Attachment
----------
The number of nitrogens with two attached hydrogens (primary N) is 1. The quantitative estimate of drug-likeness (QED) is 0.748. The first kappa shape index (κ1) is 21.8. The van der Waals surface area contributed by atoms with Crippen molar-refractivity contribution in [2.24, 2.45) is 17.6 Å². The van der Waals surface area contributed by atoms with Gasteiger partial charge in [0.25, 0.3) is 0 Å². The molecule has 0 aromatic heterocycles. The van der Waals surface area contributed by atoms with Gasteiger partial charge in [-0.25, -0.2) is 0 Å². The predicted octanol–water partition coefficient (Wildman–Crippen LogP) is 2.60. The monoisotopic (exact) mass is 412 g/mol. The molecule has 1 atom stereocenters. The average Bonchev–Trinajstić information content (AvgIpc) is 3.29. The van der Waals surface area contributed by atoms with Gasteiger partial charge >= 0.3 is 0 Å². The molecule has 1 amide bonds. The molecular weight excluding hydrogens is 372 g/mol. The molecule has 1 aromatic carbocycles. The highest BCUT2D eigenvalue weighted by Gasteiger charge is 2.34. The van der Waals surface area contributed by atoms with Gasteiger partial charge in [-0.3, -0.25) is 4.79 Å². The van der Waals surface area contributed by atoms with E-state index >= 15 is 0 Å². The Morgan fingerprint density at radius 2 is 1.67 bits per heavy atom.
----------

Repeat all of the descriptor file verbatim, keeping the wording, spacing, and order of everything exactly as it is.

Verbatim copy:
The number of nitrogens with two attached hydrogens (primary N) is 1. The quantitative estimate of drug-likeness (QED) is 0.748. The first kappa shape index (κ1) is 21.8. The van der Waals surface area contributed by atoms with Crippen molar-refractivity contribution in [2.24, 2.45) is 17.6 Å². The van der Waals surface area contributed by atoms with Gasteiger partial charge in [0.25, 0.3) is 0 Å². The molecule has 0 aromatic heterocycles. The van der Waals surface area contributed by atoms with Gasteiger partial charge in [-0.25, -0.2) is 0 Å². The predicted octanol–water partition coefficient (Wildman–Crippen LogP) is 2.60. The monoisotopic (exact) mass is 412 g/mol. The molecule has 1 atom stereocenters. The average Bonchev–Trinajstić information content (AvgIpc) is 3.29. The van der Waals surface area contributed by atoms with Gasteiger partial charge >= 0.3 is 0 Å². The molecule has 1 amide bonds. The molecular weight excluding hydrogens is 372 g/mol. The molecule has 1 aromatic carbocycles. The highest BCUT2D eigenvalue weighted by Gasteiger charge is 2.34. The van der Waals surface area contributed by atoms with Gasteiger partial charge in [-0.3, -0.25) is 4.79 Å². The van der Waals surface area contributed by atoms with E-state index >= 15 is 0 Å². The Morgan fingerprint density at radius 2 is 1.67 bits per heavy atom.